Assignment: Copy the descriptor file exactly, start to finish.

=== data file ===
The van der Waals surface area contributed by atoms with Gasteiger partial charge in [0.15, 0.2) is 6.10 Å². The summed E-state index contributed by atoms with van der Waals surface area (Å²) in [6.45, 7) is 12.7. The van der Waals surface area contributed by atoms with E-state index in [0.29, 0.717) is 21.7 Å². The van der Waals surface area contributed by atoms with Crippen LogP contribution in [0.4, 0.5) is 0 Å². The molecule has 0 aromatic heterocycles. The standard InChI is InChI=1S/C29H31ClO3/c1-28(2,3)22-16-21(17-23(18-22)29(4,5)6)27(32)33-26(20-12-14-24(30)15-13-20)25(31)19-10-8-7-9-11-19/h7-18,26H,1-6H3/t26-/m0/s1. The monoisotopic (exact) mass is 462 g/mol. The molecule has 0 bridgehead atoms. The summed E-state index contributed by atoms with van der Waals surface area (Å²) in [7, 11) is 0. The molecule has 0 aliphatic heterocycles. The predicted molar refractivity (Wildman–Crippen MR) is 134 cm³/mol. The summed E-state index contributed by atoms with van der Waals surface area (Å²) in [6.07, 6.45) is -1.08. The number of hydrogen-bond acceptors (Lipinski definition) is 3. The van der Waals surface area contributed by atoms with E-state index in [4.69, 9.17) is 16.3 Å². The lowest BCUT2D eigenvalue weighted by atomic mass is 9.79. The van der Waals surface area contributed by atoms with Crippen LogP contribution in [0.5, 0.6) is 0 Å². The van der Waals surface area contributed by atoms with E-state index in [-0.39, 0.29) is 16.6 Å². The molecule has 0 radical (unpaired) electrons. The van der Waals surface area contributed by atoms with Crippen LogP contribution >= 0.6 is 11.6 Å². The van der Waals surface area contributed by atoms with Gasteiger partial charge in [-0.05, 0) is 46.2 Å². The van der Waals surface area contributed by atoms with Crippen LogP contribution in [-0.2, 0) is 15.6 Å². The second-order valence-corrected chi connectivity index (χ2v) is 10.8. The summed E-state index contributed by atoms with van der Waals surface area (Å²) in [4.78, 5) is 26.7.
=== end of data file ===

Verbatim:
The van der Waals surface area contributed by atoms with Gasteiger partial charge in [0.15, 0.2) is 6.10 Å². The summed E-state index contributed by atoms with van der Waals surface area (Å²) in [6.45, 7) is 12.7. The van der Waals surface area contributed by atoms with E-state index in [0.29, 0.717) is 21.7 Å². The van der Waals surface area contributed by atoms with Crippen LogP contribution in [0.4, 0.5) is 0 Å². The molecule has 0 aromatic heterocycles. The standard InChI is InChI=1S/C29H31ClO3/c1-28(2,3)22-16-21(17-23(18-22)29(4,5)6)27(32)33-26(20-12-14-24(30)15-13-20)25(31)19-10-8-7-9-11-19/h7-18,26H,1-6H3/t26-/m0/s1. The monoisotopic (exact) mass is 462 g/mol. The molecule has 0 bridgehead atoms. The summed E-state index contributed by atoms with van der Waals surface area (Å²) in [7, 11) is 0. The molecule has 0 aliphatic heterocycles. The predicted molar refractivity (Wildman–Crippen MR) is 134 cm³/mol. The summed E-state index contributed by atoms with van der Waals surface area (Å²) in [6.07, 6.45) is -1.08. The number of hydrogen-bond acceptors (Lipinski definition) is 3. The van der Waals surface area contributed by atoms with E-state index in [4.69, 9.17) is 16.3 Å². The lowest BCUT2D eigenvalue weighted by atomic mass is 9.79. The van der Waals surface area contributed by atoms with Crippen LogP contribution in [0.5, 0.6) is 0 Å². The van der Waals surface area contributed by atoms with E-state index in [-0.39, 0.29) is 16.6 Å². The molecule has 0 radical (unpaired) electrons. The van der Waals surface area contributed by atoms with Crippen LogP contribution >= 0.6 is 11.6 Å². The van der Waals surface area contributed by atoms with Gasteiger partial charge in [-0.05, 0) is 46.2 Å². The van der Waals surface area contributed by atoms with Crippen LogP contribution in [-0.2, 0) is 15.6 Å². The second-order valence-corrected chi connectivity index (χ2v) is 10.8. The summed E-state index contributed by atoms with van der Waals surface area (Å²) in [4.78, 5) is 26.7.